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By Eileen Ogintz
Ready to tinker?
At San Francisco's Exploratorium (www.exploratorium.edu), visitors are invited to do just that. In fact, there's a Tinkering Studio where recently kids were busy figuring out how to connect wires to make buzzers work and lights go on and taking apart mechanized stuffed animals to see how they operate. They could also use wire to create mechanized sculptures a la Calder or work with an artist in residence to make their own metal creations. (Find projects to do at home on their website, www.tinkering.exploratorium.edu.)
"This isn't a museum, it's a laboratory where people get together to inspire each other. It isn't like anywhere else," said Tim Humkin, a well-known British engineer, cartoonist and TV personality, who was here as a visiting artist to teach the tinkerers welding -- their creations to become part of a huge whimsical metal arch welcoming visitors to the space.
When the Exploratorium opened in 1969, it served as a prototype for what science museums around the world would eventually become -- a place to interact with exhibits, not just look at them. And that continues today as the museum tests what will work when it moves to its huge new digs on Piers 15 and 17 on the Embarcadero in 2013, more than doubling its exhibit space to 230,000 square feet. (Fans like my kids will be pleased that the Tactile Dome where people enter a pitch-black environment and must find their way out by touch will be larger too.)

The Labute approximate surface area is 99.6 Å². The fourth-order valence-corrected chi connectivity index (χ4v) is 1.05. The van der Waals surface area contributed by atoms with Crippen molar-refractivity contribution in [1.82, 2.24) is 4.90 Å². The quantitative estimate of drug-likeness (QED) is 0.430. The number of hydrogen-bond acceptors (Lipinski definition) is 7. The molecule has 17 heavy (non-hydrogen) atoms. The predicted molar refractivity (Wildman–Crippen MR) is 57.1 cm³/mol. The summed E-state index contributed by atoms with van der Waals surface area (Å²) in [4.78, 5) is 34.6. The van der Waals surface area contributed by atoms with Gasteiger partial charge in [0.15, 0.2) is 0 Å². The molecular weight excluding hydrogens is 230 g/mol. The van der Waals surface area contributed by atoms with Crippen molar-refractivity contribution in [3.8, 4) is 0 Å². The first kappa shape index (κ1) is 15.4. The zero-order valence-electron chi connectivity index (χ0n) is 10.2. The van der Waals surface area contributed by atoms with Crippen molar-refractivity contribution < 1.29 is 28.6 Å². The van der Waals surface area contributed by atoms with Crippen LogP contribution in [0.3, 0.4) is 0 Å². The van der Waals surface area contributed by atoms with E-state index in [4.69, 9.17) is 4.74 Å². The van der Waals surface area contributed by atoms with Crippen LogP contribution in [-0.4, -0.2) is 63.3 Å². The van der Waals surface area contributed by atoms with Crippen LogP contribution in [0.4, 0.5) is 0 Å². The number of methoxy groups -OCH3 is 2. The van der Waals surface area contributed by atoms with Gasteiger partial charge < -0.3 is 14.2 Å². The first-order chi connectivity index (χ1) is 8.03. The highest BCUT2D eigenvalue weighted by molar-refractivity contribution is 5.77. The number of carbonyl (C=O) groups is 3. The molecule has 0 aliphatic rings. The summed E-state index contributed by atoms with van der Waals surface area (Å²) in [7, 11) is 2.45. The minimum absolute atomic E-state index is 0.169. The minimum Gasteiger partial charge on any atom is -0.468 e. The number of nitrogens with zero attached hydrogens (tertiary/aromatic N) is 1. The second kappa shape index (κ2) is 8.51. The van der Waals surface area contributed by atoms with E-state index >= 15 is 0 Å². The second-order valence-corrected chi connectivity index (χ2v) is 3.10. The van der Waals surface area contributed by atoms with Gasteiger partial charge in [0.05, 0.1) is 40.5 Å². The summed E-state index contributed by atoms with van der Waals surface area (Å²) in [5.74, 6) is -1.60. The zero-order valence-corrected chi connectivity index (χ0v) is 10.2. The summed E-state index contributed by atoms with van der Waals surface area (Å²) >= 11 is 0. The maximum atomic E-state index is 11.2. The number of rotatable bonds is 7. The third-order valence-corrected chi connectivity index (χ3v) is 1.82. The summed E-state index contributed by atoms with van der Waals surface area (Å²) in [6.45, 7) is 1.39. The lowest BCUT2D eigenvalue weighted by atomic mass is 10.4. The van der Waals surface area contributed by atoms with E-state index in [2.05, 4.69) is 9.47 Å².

The Tinkering Studio is one way for museum staff to see what works and what doesn't. You are encouraged to leave all of your creations so they become part of the exhibit and inspire the next group of visitors -- "changing the experience for the next person," explains the Exploratorium's Mike Petrich, who helps oversee the space and the Learning Studio where museum staff in turn "tinker" with what will become future exhibits, while visitors watch through big windows.
Whether your kids are science geeks, future engineers or artists, or you just want them to have a unique experience, San Francisco's (www.onlyinsanfrancisco.com) two-dozen museums deliver. The California Museum of Sciences -- one of the city's top tourist draws since its move to Golden Gate Park -- is the only place in the world to combine a natural history museum, aquarium and planetarium in one building. It's the greenest museum in the world.
Learn a little San Francisco history as you go. Stop in at the
(If you plan to visit several museums, check out City Pass, www.citypass.com, which gets you deeply discounted admission to some of the city's top museums, as well as an array of other savings.)
At the Exploratorium's cavernous no-frills space, kids and adults are literally making waves, making a pulley system, making balls "float in the air," making wind, spinning patterns. No one tells them to be quiet.
"We create the experiences," Petrich says, watching the kids in the Tinkering Studio. Then it's up to them to "make sense of it."
"There is not one way to do any project here or approach any exhibit," he added. "The experiences are different for each person."
As they should be.
© EILEEN OGINTZ DISTRIBUTED BY TRIBUNE MEDIA SERVICES, INC.
Vacations - Taking the Kids to San Francisco's Museums